Hence either recess or dissolution, sometimes combined with a short prorogation, frequently result in parliamentary breaks which last a number of weeks. But in both of these cases MPs take the decision to break themselves. Had ministers genuinely wanted to hold a ‘routine’ prorogation to facilitate a Queen’s speech, as they claim, they could easily have proposed one lasting a few days, and left the decision to MPs regarding whether to take the conference recess. Instead, they have proposed the longest prorogation for 90 years, using executive power to shut down parliament in the midst of a crisis – seemingly to avoid the risk that MPs would veto the conference recess, and perhaps use the time available defeat the government on other things. As suggested in the previous comments of Conservative leadership contenders, that represents an improper use of executive power. Continue reading

Better Government: Gus O’Donnell answers back

29th October 2013

(Posted on behalf of Gus O’Donnell)

Six months ago i gave my inaugural lecture as a UCL visiting professor which has just appeared as  an article for Political Quarterly. My aim was to present some ideas for better government derived from my experience as Cabinet Secretary. I suppose it’s inevitable that some of my ideas have been criticised for being too mandarin-like, specifically for giving more power to civil servants. That’s the predictable stereotype. But at least now I’ve got the freedom to answer back directly.

In my lecture I mentioned that we should consider looking at open primaries for selecting MPssomething that the columnist and Conservative MP Douglas Carswell  has supported and, on occasion, the current Prime Minister. Douglas is , however, critical of my idea for pre- qualification criteria for MPs.

I am not arguing, as he claims, that pre qualification criteria should be set by civil servants. The current system is, in my view, not giving us enough candidates with diverse experiences, such as former doctors or businessmen, and it is delivering insufficient gender and ethnic diversity. Precisely what criteria we should have for qualifying for a job as an MP should be the subject of further debate. There aren’t many jobs that don’t ask for appropriate qualifications and in a world without open primaries and lots of safe seats we are currently allowing a very small group of people to decide who represents us.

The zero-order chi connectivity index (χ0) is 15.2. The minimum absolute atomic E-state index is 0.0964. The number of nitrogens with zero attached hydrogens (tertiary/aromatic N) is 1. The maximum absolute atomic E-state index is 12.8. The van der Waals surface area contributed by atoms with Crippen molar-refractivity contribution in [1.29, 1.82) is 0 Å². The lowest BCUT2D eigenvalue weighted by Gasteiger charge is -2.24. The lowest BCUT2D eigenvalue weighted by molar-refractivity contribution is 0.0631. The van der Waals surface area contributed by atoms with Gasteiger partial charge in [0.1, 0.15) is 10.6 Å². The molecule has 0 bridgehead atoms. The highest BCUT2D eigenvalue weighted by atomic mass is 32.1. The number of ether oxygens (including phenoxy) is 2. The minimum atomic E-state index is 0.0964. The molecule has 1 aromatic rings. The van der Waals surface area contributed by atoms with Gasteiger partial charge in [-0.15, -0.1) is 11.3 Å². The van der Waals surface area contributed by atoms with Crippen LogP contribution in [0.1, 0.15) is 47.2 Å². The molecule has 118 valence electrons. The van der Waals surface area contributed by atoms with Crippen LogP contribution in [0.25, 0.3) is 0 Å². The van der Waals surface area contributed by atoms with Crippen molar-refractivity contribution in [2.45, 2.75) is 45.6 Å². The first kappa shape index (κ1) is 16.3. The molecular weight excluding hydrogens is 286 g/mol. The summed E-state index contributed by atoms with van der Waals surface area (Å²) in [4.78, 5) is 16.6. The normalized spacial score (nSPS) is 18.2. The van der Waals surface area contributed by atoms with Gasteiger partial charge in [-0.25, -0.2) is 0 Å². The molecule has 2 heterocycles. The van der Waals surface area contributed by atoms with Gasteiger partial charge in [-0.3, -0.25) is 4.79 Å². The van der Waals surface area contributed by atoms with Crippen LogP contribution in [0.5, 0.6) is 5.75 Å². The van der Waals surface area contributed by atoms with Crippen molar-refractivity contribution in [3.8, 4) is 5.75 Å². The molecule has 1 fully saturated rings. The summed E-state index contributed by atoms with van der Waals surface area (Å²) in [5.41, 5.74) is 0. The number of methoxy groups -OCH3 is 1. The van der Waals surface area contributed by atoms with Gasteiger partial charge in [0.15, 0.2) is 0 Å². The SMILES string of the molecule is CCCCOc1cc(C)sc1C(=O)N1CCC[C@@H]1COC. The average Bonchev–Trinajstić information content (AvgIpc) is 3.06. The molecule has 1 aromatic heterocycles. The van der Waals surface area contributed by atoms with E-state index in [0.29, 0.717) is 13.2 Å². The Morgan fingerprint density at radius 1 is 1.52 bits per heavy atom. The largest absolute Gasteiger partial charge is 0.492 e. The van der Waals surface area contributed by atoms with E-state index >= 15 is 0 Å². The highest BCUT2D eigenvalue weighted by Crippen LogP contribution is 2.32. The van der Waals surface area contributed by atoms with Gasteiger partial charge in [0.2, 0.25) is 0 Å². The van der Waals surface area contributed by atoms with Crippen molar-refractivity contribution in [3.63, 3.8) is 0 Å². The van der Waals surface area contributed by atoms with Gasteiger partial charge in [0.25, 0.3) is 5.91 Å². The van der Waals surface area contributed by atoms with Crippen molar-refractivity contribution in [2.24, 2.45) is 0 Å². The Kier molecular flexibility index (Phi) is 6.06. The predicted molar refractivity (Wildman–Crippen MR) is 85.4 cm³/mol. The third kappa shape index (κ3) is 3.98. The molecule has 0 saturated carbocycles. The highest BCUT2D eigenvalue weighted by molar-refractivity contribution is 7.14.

This is why the Cabinet Office line that there is no problem as the qualification process is “democracy” is a rather poor response . Tony Blair gave a rather better answer at today’s 100th meeting of the Mile  End Group, where he backed open primaries and the desirability of MPs having some experience outside politics before entering Parliament. He pointed out the paradox that Ministers are at their most powerful with the most political capital at the start of a new administration when they are least capable. This reinforces the need to think about how MPs can be better prepared for suddenly being put in charge of huge portfolios.

I also made the case for an Office of Taxpayer Responsibility which would analyse the evidence supporting big policy decisions. Sue Cameron in her Telegraph column criticised the idea as it would involve more jobs for “unelected ex mandarins”, like me. That is not my intention, rather I am looking for  a British version of the Australian  Productivity Commission, which has an impressive track record. The difficult balancing act is to improve key policies without stopping innovation.

I’ve also been criticised for attacking handouts like the winter fuel payments. My point is that this allowance alone costs over £2 billion. If it were restricted to those receiving pension credit you would probably save around £1.5 billion. And we could use some of this money to help the elderly groups with greatest needs relative to their assets. So we could cut the deficit, simplify administration ,reduce the reach of big government and increase help to the most needy. What is stopping them?

Sue Cameron also said it was alright for me to say this as I have a big pension, which is true. Actually I am too young to get winter fuel payments but I am eligible for a free Oyster card and prescriptions. Since I believe we need to get rid of these policies we should give the Treasury every incentive to do so. That means claiming them. In my case I have decided to give £1000 a year to one of my favourite charities , Pro Bono Economics, which had a great reception courtesy of Sir Andrew Cahn at Nomura last Thursday.  ( Pro Bono do fantastic work helping charities to demonstrate and improve their effectiveness.)This will more than offset any financial benefit I get and, as I will of course gift aid it, increase the pressure on The Chancellor to act.

Finally I should make clear it I don’t intend to go in for rebuttal too frequently. I’m moving on to take over from Sarah Hogg as Chairman of Frontier Economics,  the leading European economics consultancy,if agreed at today’s AGM.

For those interested in economics and public policy I recommend reading Angus Deaton’s The Great Escape – if ever an economist deserved a Nobel prize he would be high on my list, along with Richard Thaler of nudge fame-and Behavioural Public Policy, edited by Adam Oliver which is being launched on Thursday at the LSE. I don’t agree with all of their conclusions but they provide excellent food for thought.